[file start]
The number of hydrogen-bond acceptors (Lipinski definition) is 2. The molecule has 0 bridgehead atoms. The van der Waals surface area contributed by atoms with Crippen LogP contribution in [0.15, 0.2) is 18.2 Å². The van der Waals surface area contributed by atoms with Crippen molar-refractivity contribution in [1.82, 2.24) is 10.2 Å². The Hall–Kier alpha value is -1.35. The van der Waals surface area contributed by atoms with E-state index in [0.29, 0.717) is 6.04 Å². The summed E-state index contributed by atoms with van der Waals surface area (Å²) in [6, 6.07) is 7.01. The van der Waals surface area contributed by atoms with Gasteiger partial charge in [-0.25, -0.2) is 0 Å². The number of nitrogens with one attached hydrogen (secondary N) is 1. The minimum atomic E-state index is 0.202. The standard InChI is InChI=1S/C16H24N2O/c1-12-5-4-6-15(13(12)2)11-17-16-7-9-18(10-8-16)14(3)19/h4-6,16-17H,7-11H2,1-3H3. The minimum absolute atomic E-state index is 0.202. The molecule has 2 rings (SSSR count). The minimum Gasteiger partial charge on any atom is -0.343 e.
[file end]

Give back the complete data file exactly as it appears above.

The number of hydrogen-bond acceptors (Lipinski definition) is 2. The molecule has 0 bridgehead atoms. The van der Waals surface area contributed by atoms with Crippen LogP contribution in [0.15, 0.2) is 18.2 Å². The van der Waals surface area contributed by atoms with Crippen molar-refractivity contribution in [1.82, 2.24) is 10.2 Å². The Hall–Kier alpha value is -1.35. The van der Waals surface area contributed by atoms with E-state index in [0.29, 0.717) is 6.04 Å². The summed E-state index contributed by atoms with van der Waals surface area (Å²) in [6, 6.07) is 7.01. The van der Waals surface area contributed by atoms with Gasteiger partial charge in [-0.25, -0.2) is 0 Å². The number of nitrogens with one attached hydrogen (secondary N) is 1. The minimum atomic E-state index is 0.202. The standard InChI is InChI=1S/C16H24N2O/c1-12-5-4-6-15(13(12)2)11-17-16-7-9-18(10-8-16)14(3)19/h4-6,16-17H,7-11H2,1-3H3. The minimum absolute atomic E-state index is 0.202. The molecule has 2 rings (SSSR count). The minimum Gasteiger partial charge on any atom is -0.343 e.